Politics have sometimes strained a friendly relationship between President Obama and Speaker Boehner, but Boehner could probably never be cajoled into bringing impeachment up for a vote in the House of Representatives. PHOTO: Wikimedia Commons
Recently, Texas Republican Rep. Blake Farenthold turned a few heads when he said that Republicans might have enough votes in the House of Representatives to impeach President Obama right now. Rep. Farenthold was responding to a question about President Obama’s birth certificate.
“I think unfortunately the horse is already out of the barn on this, on the whole birth certificate issue,” Farenthold said. “The original Congress when his eligibility came up should have looked into it and they didn’t. I’m not sure how we fix it.”
“You tie into a question I get a lot: ‘If everyone’s so unhappy with the president’s done, why don’t you impeach him?’” Farenthold continued. “I’ll give you a real frank answer about that: If we were to impeach the president tomorrow, you could probably get the votes in the House of Representatives to do it. But it would go to the Senate and he wouldn’t be convicted.”
Okay, first of all, no one seems to bat an eye anymore when a Republican Congressman mentions that he is a birther. Then again, disbelieving the consensus of objective science on climate change and evolution are litmus tests for the Republican Party these days, so it’s not really a shock that believing a bizarre conspiracy about where Barack Obama was born is very much in bounds.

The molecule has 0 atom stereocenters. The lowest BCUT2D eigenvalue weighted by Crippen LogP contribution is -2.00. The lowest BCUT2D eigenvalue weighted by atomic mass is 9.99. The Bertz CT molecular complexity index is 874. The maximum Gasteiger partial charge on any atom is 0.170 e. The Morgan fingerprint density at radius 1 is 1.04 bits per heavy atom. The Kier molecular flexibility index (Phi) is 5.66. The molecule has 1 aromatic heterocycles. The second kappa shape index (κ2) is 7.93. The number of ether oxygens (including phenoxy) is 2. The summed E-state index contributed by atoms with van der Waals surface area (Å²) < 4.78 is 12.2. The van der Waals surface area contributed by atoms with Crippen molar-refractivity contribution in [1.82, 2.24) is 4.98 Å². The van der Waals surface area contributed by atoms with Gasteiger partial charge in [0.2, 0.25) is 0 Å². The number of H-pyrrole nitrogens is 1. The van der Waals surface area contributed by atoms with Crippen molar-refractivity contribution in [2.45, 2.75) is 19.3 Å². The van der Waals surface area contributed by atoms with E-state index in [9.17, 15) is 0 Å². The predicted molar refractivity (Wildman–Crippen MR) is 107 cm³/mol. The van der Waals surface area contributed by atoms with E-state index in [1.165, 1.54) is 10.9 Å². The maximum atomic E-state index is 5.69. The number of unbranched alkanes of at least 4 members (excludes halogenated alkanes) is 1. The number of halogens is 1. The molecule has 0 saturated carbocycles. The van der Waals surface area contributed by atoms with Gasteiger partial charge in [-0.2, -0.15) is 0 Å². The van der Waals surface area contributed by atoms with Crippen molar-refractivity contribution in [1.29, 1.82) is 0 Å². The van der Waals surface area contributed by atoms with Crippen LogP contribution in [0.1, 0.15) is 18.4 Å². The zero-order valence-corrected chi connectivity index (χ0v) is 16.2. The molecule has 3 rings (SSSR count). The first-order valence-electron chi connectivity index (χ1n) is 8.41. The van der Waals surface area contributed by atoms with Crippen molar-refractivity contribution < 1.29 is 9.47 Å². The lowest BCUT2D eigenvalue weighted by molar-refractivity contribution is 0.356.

As for impeaching President Obama, don’t be surprised if this becomes the new Republican litmus test. House Republicans are mostly carved into cozy, gerrymandered districts, where they don’t have to worry about getting beaten by a Democrat. All they have to worry about is getting primaried from the right (never the left), by a Republican opponent, and to avoid this, members have to pass increasingly conservative litmus tests.
There is very little chance that Speaker of the House John Boehner brings Obama’s impeachment up for a vote, but it is not far-fetched to wonder if that becomes a popular question for Congressional Republicans: would you vote to impeach Obama? And if they say no, or equivocate too much, they had better watch out for a primary attack.